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A "countably-ramified" system of sets, i.e. a family of subsets of a set , indexed by all finite sequences of natural numbers. An -system is called regular if . A sequence of elements of an -system indexed by all segments of one and the same finite sequence of natural numbers is called a chain of this -system. The intersection of all elements of a chain is called its kernel, and the union of all kernels of all chains of an -system is called the kernel of this -system, or the result of the -operation applied to this -system, or the -set generated by this -system. Every -system can be regularized without changing the kernel (it suffices to put ). If is a system of sets, then the kernels of the -system composed from the elements of are called the -sets generated by . The -sets generated by the closed sets of a topological space are called the -sets of this space.


[1] P.S. Aleksandrov, "Einführung in die Mengenlehre und die allgemeine Topologie" , Deutsch. Verlag Wissenschaft. (1984) (Translated from Russian)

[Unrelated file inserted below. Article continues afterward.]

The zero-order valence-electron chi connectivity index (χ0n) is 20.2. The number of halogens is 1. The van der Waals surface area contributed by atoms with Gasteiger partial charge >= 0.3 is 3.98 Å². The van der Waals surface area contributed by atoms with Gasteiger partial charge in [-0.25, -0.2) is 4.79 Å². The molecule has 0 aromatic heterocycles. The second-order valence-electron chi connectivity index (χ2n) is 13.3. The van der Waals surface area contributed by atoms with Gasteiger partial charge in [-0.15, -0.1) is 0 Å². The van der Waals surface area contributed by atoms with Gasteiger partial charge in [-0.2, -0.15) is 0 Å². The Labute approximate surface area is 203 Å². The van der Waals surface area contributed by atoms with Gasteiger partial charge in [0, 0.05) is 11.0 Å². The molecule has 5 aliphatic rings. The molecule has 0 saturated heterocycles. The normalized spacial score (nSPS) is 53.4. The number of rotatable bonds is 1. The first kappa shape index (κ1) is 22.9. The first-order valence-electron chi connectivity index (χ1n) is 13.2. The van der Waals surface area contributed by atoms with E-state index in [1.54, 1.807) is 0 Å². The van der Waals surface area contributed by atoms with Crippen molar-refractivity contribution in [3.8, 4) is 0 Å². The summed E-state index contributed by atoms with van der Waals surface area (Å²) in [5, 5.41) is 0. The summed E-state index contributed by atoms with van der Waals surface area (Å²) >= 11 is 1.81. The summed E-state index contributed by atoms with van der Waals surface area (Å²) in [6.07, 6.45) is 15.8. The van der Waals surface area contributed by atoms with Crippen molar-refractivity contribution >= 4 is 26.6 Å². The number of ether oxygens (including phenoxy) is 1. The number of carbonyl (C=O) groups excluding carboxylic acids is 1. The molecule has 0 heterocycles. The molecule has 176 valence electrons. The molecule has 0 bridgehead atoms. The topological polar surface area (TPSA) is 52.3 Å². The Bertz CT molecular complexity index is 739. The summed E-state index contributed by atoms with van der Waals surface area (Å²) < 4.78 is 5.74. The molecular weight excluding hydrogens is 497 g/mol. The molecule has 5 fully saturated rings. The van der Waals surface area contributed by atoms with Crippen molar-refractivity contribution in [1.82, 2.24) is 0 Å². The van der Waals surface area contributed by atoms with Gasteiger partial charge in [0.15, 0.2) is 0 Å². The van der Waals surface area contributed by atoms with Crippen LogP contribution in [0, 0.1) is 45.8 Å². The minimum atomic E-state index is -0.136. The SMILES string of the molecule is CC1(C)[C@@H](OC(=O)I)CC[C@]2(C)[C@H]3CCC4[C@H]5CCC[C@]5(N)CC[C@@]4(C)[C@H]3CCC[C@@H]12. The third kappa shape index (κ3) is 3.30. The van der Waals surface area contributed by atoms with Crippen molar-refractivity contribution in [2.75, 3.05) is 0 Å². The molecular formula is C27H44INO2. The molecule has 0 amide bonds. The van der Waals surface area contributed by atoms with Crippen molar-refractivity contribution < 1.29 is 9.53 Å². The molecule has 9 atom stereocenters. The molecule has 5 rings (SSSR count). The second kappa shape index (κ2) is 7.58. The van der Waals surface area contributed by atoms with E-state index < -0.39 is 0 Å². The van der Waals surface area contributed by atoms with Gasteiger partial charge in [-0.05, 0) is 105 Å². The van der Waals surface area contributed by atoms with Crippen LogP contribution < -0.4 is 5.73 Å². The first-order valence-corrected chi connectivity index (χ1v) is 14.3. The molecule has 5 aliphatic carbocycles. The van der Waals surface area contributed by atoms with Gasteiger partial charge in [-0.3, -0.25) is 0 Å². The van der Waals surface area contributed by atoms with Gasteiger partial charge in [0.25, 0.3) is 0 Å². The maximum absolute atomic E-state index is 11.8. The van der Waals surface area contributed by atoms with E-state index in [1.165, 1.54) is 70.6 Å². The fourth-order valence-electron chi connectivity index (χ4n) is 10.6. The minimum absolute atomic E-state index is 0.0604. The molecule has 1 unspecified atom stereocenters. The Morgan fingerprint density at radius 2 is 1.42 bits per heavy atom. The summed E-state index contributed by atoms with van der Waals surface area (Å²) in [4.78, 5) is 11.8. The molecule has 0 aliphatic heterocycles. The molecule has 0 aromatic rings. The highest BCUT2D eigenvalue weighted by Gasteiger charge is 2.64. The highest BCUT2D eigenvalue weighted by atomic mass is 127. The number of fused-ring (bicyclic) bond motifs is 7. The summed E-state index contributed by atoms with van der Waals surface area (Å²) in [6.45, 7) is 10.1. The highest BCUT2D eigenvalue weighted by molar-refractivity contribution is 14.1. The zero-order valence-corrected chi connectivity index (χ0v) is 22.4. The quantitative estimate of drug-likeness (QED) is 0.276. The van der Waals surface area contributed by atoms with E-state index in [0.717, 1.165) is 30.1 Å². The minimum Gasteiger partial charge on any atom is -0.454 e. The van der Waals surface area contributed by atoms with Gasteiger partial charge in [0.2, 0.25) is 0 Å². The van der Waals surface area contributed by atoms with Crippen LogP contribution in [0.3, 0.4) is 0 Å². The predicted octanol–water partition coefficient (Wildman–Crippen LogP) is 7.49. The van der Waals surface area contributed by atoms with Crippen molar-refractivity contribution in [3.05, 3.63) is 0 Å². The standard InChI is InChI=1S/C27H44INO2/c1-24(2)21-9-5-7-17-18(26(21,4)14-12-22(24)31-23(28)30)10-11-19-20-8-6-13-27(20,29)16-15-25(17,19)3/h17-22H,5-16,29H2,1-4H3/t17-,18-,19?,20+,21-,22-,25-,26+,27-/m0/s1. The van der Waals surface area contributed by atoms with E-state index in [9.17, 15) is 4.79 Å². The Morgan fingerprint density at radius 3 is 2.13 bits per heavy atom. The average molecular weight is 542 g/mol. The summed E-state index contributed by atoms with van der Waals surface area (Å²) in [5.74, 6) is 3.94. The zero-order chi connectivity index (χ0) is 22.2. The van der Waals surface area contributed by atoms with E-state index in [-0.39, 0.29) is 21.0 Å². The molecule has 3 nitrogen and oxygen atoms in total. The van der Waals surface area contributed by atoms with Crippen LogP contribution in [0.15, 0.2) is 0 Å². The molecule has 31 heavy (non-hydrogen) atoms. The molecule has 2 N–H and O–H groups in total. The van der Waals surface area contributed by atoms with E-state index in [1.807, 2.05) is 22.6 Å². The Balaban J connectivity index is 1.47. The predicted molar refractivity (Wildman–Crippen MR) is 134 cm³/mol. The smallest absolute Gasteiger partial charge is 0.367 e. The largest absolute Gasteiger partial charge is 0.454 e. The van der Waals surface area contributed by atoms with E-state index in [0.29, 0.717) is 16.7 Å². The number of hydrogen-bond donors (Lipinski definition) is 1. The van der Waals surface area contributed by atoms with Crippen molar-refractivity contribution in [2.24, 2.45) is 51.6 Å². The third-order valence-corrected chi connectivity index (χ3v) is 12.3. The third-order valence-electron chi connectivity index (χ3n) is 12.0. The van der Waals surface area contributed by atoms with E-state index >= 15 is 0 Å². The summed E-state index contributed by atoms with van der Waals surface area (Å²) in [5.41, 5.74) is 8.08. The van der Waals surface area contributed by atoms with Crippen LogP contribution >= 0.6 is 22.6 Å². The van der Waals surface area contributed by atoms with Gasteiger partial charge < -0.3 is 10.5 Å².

[2] K. Kuratowski, "Topology" , 1 , Acad. Press (1966) (Translated from French)


The -operation is an important tool in descriptive set theory. It was introduced by M.Ya. Suslin, hence it is also known as the Suslin operation (also Souslin operation). In this connection, an -system is also called a Suslin (Souslin) scheme. See also -operation; -set.

While [2] is the standard reference for classical results, a modern approach can be found in [a1].


[a1] J.P.R. Christensen, "Topology and Borel structure" , North-Holland (1974)
How to Cite This Entry:
A-system. A.G. El'kin (originator), Encyclopedia of Mathematics. URL:
This text originally appeared in Encyclopedia of Mathematics - ISBN 1402006098